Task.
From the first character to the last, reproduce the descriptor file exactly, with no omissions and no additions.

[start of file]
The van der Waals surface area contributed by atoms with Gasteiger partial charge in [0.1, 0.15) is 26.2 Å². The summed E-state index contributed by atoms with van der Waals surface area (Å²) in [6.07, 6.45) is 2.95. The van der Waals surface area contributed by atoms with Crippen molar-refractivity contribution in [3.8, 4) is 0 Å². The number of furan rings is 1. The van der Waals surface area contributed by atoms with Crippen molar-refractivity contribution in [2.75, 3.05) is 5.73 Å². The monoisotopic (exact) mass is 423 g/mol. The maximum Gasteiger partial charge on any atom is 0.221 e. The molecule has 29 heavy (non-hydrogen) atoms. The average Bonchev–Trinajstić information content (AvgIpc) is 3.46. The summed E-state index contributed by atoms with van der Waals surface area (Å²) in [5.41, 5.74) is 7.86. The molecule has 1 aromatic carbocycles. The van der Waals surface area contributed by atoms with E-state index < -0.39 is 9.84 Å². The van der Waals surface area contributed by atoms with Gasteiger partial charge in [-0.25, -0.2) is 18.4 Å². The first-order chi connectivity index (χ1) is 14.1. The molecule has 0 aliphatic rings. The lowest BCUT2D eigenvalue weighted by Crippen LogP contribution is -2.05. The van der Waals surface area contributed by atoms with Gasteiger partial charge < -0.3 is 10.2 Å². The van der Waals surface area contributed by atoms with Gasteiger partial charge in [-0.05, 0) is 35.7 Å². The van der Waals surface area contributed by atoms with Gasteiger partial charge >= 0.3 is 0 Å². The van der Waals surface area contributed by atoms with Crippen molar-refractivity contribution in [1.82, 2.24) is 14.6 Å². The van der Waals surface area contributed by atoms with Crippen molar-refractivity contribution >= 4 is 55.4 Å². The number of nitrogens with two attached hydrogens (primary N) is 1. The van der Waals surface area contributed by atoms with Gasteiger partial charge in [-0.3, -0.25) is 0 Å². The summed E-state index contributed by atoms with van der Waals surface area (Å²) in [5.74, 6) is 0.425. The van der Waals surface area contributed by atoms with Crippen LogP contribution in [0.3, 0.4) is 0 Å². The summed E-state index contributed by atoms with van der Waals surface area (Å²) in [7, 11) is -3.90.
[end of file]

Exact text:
The van der Waals surface area contributed by atoms with Gasteiger partial charge in [0.1, 0.15) is 26.2 Å². The summed E-state index contributed by atoms with van der Waals surface area (Å²) in [6.07, 6.45) is 2.95. The van der Waals surface area contributed by atoms with Crippen molar-refractivity contribution in [3.8, 4) is 0 Å². The number of furan rings is 1. The van der Waals surface area contributed by atoms with Crippen molar-refractivity contribution in [2.75, 3.05) is 5.73 Å². The monoisotopic (exact) mass is 423 g/mol. The maximum Gasteiger partial charge on any atom is 0.221 e. The molecule has 29 heavy (non-hydrogen) atoms. The average Bonchev–Trinajstić information content (AvgIpc) is 3.46. The summed E-state index contributed by atoms with van der Waals surface area (Å²) in [5.41, 5.74) is 7.86. The molecule has 1 aromatic carbocycles. The van der Waals surface area contributed by atoms with E-state index < -0.39 is 9.84 Å². The van der Waals surface area contributed by atoms with Gasteiger partial charge in [-0.25, -0.2) is 18.4 Å². The first-order chi connectivity index (χ1) is 14.1. The molecule has 0 aliphatic rings. The lowest BCUT2D eigenvalue weighted by Crippen LogP contribution is -2.05. The van der Waals surface area contributed by atoms with Gasteiger partial charge < -0.3 is 10.2 Å². The van der Waals surface area contributed by atoms with Gasteiger partial charge in [-0.05, 0) is 35.7 Å². The van der Waals surface area contributed by atoms with Gasteiger partial charge >= 0.3 is 0 Å². The van der Waals surface area contributed by atoms with Crippen molar-refractivity contribution in [1.82, 2.24) is 14.6 Å². The van der Waals surface area contributed by atoms with Crippen molar-refractivity contribution >= 4 is 55.4 Å². The number of nitrogens with two attached hydrogens (primary N) is 1. The van der Waals surface area contributed by atoms with Gasteiger partial charge in [-0.3, -0.25) is 0 Å². The summed E-state index contributed by atoms with van der Waals surface area (Å²) in [5.74, 6) is 0.425. The van der Waals surface area contributed by atoms with Crippen LogP contribution in [0.3, 0.4) is 0 Å². The summed E-state index contributed by atoms with van der Waals surface area (Å²) in [7, 11) is -3.90.